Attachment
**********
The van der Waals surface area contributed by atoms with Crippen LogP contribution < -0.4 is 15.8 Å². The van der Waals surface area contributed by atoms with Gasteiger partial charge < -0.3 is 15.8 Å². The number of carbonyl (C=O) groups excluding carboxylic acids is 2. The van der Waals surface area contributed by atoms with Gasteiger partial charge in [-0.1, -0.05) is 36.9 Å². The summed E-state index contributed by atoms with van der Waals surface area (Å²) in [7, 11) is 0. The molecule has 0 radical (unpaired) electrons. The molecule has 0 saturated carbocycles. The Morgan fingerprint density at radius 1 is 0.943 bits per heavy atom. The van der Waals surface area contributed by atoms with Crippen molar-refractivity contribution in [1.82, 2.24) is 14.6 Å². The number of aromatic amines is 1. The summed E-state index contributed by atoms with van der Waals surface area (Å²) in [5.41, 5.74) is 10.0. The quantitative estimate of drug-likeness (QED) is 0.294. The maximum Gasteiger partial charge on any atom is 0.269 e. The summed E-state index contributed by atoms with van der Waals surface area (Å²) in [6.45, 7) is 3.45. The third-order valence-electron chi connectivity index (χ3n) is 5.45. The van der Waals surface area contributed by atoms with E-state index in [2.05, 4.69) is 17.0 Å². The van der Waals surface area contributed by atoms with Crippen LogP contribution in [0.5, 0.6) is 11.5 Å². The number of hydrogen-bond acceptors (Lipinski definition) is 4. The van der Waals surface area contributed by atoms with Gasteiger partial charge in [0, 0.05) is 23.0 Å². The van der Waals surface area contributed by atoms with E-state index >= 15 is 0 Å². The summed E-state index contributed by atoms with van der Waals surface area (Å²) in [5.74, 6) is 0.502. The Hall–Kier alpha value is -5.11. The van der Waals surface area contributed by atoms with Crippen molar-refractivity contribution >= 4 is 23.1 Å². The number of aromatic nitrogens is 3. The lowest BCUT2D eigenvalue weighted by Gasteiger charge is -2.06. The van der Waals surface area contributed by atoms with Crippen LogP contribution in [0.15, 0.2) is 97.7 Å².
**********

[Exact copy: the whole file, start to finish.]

The van der Waals surface area contributed by atoms with Crippen LogP contribution < -0.4 is 15.8 Å². The van der Waals surface area contributed by atoms with Gasteiger partial charge < -0.3 is 15.8 Å². The number of carbonyl (C=O) groups excluding carboxylic acids is 2. The van der Waals surface area contributed by atoms with Gasteiger partial charge in [-0.1, -0.05) is 36.9 Å². The summed E-state index contributed by atoms with van der Waals surface area (Å²) in [7, 11) is 0. The molecule has 0 radical (unpaired) electrons. The molecule has 0 saturated carbocycles. The Morgan fingerprint density at radius 1 is 0.943 bits per heavy atom. The van der Waals surface area contributed by atoms with Crippen molar-refractivity contribution in [1.82, 2.24) is 14.6 Å². The number of aromatic amines is 1. The summed E-state index contributed by atoms with van der Waals surface area (Å²) in [5.41, 5.74) is 10.0. The quantitative estimate of drug-likeness (QED) is 0.294. The maximum Gasteiger partial charge on any atom is 0.269 e. The summed E-state index contributed by atoms with van der Waals surface area (Å²) in [6.45, 7) is 3.45. The third-order valence-electron chi connectivity index (χ3n) is 5.45. The van der Waals surface area contributed by atoms with E-state index in [2.05, 4.69) is 17.0 Å². The van der Waals surface area contributed by atoms with Crippen LogP contribution in [0.5, 0.6) is 11.5 Å². The number of hydrogen-bond acceptors (Lipinski definition) is 4. The van der Waals surface area contributed by atoms with Gasteiger partial charge in [0, 0.05) is 23.0 Å². The van der Waals surface area contributed by atoms with E-state index >= 15 is 0 Å². The summed E-state index contributed by atoms with van der Waals surface area (Å²) in [5.74, 6) is 0.502. The Hall–Kier alpha value is -5.11. The van der Waals surface area contributed by atoms with Crippen molar-refractivity contribution >= 4 is 23.1 Å². The number of aromatic nitrogens is 3. The lowest BCUT2D eigenvalue weighted by Gasteiger charge is -2.06. The van der Waals surface area contributed by atoms with Crippen LogP contribution in [0.15, 0.2) is 97.7 Å².